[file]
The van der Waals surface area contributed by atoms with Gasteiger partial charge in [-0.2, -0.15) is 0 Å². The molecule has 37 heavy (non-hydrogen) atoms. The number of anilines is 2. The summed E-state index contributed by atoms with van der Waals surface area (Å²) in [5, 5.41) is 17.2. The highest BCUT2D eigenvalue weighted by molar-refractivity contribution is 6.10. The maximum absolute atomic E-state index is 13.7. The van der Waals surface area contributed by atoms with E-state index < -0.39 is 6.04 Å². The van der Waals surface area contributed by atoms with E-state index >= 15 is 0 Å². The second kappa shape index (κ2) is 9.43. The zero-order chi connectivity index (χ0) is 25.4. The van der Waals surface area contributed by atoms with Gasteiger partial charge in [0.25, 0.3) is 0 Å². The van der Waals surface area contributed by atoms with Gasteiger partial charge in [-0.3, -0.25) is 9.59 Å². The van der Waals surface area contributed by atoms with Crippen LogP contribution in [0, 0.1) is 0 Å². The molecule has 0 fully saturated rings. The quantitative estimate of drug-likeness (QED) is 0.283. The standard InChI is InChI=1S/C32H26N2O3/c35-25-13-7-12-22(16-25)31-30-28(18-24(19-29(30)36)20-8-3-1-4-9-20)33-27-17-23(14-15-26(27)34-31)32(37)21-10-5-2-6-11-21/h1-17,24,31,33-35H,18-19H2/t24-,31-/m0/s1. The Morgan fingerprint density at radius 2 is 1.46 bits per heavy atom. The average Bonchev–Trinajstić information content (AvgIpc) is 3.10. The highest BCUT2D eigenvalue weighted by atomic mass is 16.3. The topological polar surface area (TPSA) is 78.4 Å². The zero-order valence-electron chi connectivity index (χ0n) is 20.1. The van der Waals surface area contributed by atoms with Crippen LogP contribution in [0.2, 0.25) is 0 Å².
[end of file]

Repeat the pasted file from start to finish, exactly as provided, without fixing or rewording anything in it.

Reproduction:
The van der Waals surface area contributed by atoms with Gasteiger partial charge in [-0.2, -0.15) is 0 Å². The molecule has 37 heavy (non-hydrogen) atoms. The number of anilines is 2. The summed E-state index contributed by atoms with van der Waals surface area (Å²) in [5, 5.41) is 17.2. The highest BCUT2D eigenvalue weighted by molar-refractivity contribution is 6.10. The maximum absolute atomic E-state index is 13.7. The van der Waals surface area contributed by atoms with E-state index < -0.39 is 6.04 Å². The van der Waals surface area contributed by atoms with E-state index >= 15 is 0 Å². The second kappa shape index (κ2) is 9.43. The zero-order chi connectivity index (χ0) is 25.4. The van der Waals surface area contributed by atoms with Gasteiger partial charge in [0.25, 0.3) is 0 Å². The van der Waals surface area contributed by atoms with Gasteiger partial charge in [-0.3, -0.25) is 9.59 Å². The van der Waals surface area contributed by atoms with Crippen LogP contribution in [0, 0.1) is 0 Å². The molecule has 0 fully saturated rings. The quantitative estimate of drug-likeness (QED) is 0.283. The standard InChI is InChI=1S/C32H26N2O3/c35-25-13-7-12-22(16-25)31-30-28(18-24(19-29(30)36)20-8-3-1-4-9-20)33-27-17-23(14-15-26(27)34-31)32(37)21-10-5-2-6-11-21/h1-17,24,31,33-35H,18-19H2/t24-,31-/m0/s1. The Morgan fingerprint density at radius 2 is 1.46 bits per heavy atom. The average Bonchev–Trinajstić information content (AvgIpc) is 3.10. The highest BCUT2D eigenvalue weighted by atomic mass is 16.3. The topological polar surface area (TPSA) is 78.4 Å². The zero-order valence-electron chi connectivity index (χ0n) is 20.1. The van der Waals surface area contributed by atoms with Crippen LogP contribution in [0.2, 0.25) is 0 Å².